• Gut Symmetries by Jeanette Winterson: Love, metaphysics and physics overlap in Jeanette Winterson’s lush narrative about the growing relationship between two scientists — one of whom happens to be married. Using physics as a metaphor for deep romantic emotions renders this read helpful to both literature and science students.
  • A Wrinkle in Time by Madeline L’Engle: Undoubtedly the “hardest” piece of science-fiction listed here, A Wrinkle in Time frequently serves as a gateway drug for imaginative young readers. Madeline L’Engle packed her beloved young adult novel with plenty of very real math and physics concepts.
  • Wonderful Life by Stephen Jay Gould: Read the biography of an absolutely incredible natural marvel, one with some amazing connections to today’s living organisms. The Burgess Shale, nestled in a British Columbian mountainside, serves as sort of genetic Rosetta Stone helping scientists unlock evolutionary mysteries.
  • Dirt by David R. Montgomery: David R. Montgomery works as a geomorphologist and pulls from his training and experience to dish the dirt on…well…dirt. This humble substance perhaps unsurprisingly played a major role in shaping human history and culture, which the author compellingly discusses here.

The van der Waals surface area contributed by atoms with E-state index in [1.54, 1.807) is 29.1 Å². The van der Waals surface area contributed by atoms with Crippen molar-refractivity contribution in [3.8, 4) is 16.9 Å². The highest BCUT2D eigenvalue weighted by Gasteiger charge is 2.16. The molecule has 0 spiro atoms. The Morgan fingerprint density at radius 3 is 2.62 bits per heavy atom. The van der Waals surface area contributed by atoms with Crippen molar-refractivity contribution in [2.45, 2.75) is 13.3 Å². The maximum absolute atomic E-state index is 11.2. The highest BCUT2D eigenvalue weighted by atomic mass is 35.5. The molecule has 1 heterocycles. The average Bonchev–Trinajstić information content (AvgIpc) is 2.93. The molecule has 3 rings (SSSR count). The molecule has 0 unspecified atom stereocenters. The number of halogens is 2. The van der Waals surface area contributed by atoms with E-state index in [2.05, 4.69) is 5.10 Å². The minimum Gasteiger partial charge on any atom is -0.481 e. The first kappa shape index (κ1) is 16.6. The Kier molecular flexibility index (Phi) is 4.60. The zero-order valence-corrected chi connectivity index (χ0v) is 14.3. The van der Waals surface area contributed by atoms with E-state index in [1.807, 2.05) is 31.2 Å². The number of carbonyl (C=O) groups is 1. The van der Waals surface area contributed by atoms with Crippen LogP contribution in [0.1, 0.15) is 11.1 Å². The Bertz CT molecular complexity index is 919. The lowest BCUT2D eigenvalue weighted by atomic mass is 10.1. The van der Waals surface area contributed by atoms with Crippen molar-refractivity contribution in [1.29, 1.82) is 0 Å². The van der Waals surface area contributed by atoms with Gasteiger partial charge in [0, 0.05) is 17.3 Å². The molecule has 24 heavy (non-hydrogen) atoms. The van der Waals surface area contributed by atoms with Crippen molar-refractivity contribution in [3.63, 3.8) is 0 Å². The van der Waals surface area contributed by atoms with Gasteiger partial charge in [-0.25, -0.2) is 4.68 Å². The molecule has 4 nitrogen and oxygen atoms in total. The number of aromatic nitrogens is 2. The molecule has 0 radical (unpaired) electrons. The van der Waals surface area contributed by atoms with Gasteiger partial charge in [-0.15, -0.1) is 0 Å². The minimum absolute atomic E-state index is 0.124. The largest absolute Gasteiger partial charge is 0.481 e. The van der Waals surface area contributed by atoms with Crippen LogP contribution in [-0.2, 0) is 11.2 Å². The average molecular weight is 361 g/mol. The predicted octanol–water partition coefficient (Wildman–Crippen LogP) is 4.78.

• A Hole in Texas by Herman Wouk: Satire meets science in this parody of the Superconducting Supercollider, shut down thanks to a lack of funding. A physicist finds himself in an absurdist race against time to discover the legendary Higgs Boson before his Chinese rivals.
  • Gold Bug Variations by Richard Powers: Richard Powers provides an incredibly complex, multilayered read tossing subjects as diverse as art history and genetics into the twisty narrative. Despite the simple love story at the core, the intertwining themes and educational concepts give readers plenty to talk about.
  • Prodigal Summer by Barbara Kingsolver: Mix things up in environmental science class by introducing a fictional portrayal of very real ecological issues. Tobacco, herbicides and subsistence farming comprise some of the core themes The Poisonwood Bible author Barbara Kingsolver explores.